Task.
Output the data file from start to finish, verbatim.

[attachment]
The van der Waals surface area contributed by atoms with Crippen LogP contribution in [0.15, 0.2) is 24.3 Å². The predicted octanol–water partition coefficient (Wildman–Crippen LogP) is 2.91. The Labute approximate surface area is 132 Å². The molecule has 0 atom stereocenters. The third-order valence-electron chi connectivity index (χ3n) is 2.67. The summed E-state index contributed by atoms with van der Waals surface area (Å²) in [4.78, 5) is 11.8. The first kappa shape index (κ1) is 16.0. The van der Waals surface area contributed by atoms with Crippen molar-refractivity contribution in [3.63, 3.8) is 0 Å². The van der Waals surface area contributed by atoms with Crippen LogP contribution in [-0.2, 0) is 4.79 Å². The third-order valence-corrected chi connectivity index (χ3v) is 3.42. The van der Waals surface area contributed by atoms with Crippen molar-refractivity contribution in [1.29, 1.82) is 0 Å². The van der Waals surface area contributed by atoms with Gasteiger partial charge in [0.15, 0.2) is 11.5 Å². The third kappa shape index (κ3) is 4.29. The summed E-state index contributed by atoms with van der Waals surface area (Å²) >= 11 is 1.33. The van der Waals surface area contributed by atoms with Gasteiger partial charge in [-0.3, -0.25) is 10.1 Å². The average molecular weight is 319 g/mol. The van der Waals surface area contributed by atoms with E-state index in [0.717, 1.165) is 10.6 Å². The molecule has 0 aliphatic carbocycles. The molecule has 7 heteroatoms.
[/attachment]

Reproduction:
The van der Waals surface area contributed by atoms with Crippen LogP contribution in [0.15, 0.2) is 24.3 Å². The predicted octanol–water partition coefficient (Wildman–Crippen LogP) is 2.91. The Labute approximate surface area is 132 Å². The molecule has 0 atom stereocenters. The third-order valence-electron chi connectivity index (χ3n) is 2.67. The summed E-state index contributed by atoms with van der Waals surface area (Å²) in [4.78, 5) is 11.8. The first kappa shape index (κ1) is 16.0. The van der Waals surface area contributed by atoms with Crippen molar-refractivity contribution in [3.63, 3.8) is 0 Å². The van der Waals surface area contributed by atoms with Crippen LogP contribution in [-0.2, 0) is 4.79 Å². The third-order valence-corrected chi connectivity index (χ3v) is 3.42. The van der Waals surface area contributed by atoms with Crippen molar-refractivity contribution in [1.29, 1.82) is 0 Å². The van der Waals surface area contributed by atoms with Gasteiger partial charge in [0.15, 0.2) is 11.5 Å². The third kappa shape index (κ3) is 4.29. The summed E-state index contributed by atoms with van der Waals surface area (Å²) >= 11 is 1.33. The van der Waals surface area contributed by atoms with Gasteiger partial charge in [-0.3, -0.25) is 10.1 Å². The average molecular weight is 319 g/mol. The van der Waals surface area contributed by atoms with E-state index in [0.717, 1.165) is 10.6 Å². The molecule has 0 aliphatic carbocycles. The molecule has 7 heteroatoms.